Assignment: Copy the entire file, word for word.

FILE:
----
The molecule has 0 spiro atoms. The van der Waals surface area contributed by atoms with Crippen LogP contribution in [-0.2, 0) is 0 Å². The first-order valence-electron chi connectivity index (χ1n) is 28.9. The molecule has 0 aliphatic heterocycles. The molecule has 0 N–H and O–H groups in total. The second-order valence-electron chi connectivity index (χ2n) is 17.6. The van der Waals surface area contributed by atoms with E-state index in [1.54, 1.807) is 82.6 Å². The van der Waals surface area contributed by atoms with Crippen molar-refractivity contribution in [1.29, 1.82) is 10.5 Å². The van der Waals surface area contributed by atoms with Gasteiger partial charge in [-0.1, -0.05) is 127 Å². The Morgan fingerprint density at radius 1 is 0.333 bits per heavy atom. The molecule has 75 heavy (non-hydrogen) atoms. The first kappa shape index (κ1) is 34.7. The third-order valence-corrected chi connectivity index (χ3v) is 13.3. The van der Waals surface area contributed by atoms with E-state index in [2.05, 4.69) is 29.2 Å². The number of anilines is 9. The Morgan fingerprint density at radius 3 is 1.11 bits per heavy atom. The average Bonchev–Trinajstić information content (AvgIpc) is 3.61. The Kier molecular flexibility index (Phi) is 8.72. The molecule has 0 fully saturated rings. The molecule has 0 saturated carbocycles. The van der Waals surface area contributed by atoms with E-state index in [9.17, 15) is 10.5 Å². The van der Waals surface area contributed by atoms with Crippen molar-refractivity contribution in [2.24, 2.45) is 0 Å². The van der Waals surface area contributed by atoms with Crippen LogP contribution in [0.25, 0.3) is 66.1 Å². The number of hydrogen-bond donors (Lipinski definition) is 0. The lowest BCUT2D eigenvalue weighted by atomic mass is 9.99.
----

The molecule has 0 spiro atoms. The van der Waals surface area contributed by atoms with Crippen LogP contribution in [-0.2, 0) is 0 Å². The first-order valence-electron chi connectivity index (χ1n) is 28.9. The molecule has 0 aliphatic heterocycles. The molecule has 0 N–H and O–H groups in total. The second-order valence-electron chi connectivity index (χ2n) is 17.6. The van der Waals surface area contributed by atoms with E-state index in [1.54, 1.807) is 82.6 Å². The van der Waals surface area contributed by atoms with Crippen molar-refractivity contribution in [1.29, 1.82) is 10.5 Å². The van der Waals surface area contributed by atoms with Gasteiger partial charge in [-0.1, -0.05) is 127 Å². The Morgan fingerprint density at radius 1 is 0.333 bits per heavy atom. The molecule has 75 heavy (non-hydrogen) atoms. The first kappa shape index (κ1) is 34.7. The third-order valence-corrected chi connectivity index (χ3v) is 13.3. The van der Waals surface area contributed by atoms with E-state index in [2.05, 4.69) is 29.2 Å². The number of anilines is 9. The Morgan fingerprint density at radius 3 is 1.11 bits per heavy atom. The average Bonchev–Trinajstić information content (AvgIpc) is 3.61. The Kier molecular flexibility index (Phi) is 8.72. The molecule has 0 fully saturated rings. The molecule has 0 saturated carbocycles. The van der Waals surface area contributed by atoms with E-state index in [9.17, 15) is 10.5 Å². The van der Waals surface area contributed by atoms with Crippen molar-refractivity contribution in [2.24, 2.45) is 0 Å². The van der Waals surface area contributed by atoms with Crippen LogP contribution in [0.25, 0.3) is 66.1 Å². The number of hydrogen-bond donors (Lipinski definition) is 0. The lowest BCUT2D eigenvalue weighted by atomic mass is 9.99.